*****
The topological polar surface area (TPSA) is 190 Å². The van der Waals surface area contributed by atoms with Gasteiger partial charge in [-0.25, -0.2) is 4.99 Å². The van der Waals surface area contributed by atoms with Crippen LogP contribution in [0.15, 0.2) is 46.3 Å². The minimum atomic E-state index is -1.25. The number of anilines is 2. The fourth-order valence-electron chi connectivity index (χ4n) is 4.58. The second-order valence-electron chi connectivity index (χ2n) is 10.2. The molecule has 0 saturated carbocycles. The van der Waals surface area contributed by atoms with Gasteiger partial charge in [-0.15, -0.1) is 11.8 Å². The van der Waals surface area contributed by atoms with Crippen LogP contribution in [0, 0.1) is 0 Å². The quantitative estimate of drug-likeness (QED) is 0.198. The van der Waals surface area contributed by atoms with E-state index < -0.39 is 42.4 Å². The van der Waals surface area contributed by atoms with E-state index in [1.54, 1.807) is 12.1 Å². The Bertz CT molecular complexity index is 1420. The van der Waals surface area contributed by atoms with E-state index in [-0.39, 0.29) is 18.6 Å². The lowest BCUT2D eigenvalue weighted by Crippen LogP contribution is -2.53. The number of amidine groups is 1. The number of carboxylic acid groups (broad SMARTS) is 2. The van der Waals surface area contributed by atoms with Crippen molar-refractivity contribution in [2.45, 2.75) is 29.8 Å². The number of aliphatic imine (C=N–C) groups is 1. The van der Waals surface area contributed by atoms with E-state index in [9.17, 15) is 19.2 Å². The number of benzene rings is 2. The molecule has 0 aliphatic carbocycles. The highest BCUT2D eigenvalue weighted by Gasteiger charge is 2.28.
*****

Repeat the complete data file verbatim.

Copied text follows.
The topological polar surface area (TPSA) is 190 Å². The van der Waals surface area contributed by atoms with Gasteiger partial charge in [-0.25, -0.2) is 4.99 Å². The van der Waals surface area contributed by atoms with Crippen LogP contribution in [0.15, 0.2) is 46.3 Å². The minimum atomic E-state index is -1.25. The number of anilines is 2. The fourth-order valence-electron chi connectivity index (χ4n) is 4.58. The second-order valence-electron chi connectivity index (χ2n) is 10.2. The molecule has 0 saturated carbocycles. The van der Waals surface area contributed by atoms with Gasteiger partial charge in [-0.15, -0.1) is 11.8 Å². The van der Waals surface area contributed by atoms with Crippen LogP contribution in [0, 0.1) is 0 Å². The quantitative estimate of drug-likeness (QED) is 0.198. The van der Waals surface area contributed by atoms with E-state index < -0.39 is 42.4 Å². The van der Waals surface area contributed by atoms with E-state index in [1.54, 1.807) is 12.1 Å². The Bertz CT molecular complexity index is 1420. The van der Waals surface area contributed by atoms with E-state index in [-0.39, 0.29) is 18.6 Å². The lowest BCUT2D eigenvalue weighted by Crippen LogP contribution is -2.53. The number of amidine groups is 1. The number of carboxylic acid groups (broad SMARTS) is 2. The van der Waals surface area contributed by atoms with Crippen molar-refractivity contribution in [2.45, 2.75) is 29.8 Å². The number of aliphatic imine (C=N–C) groups is 1. The van der Waals surface area contributed by atoms with E-state index in [9.17, 15) is 19.2 Å². The number of benzene rings is 2. The molecule has 0 aliphatic carbocycles. The highest BCUT2D eigenvalue weighted by Gasteiger charge is 2.28.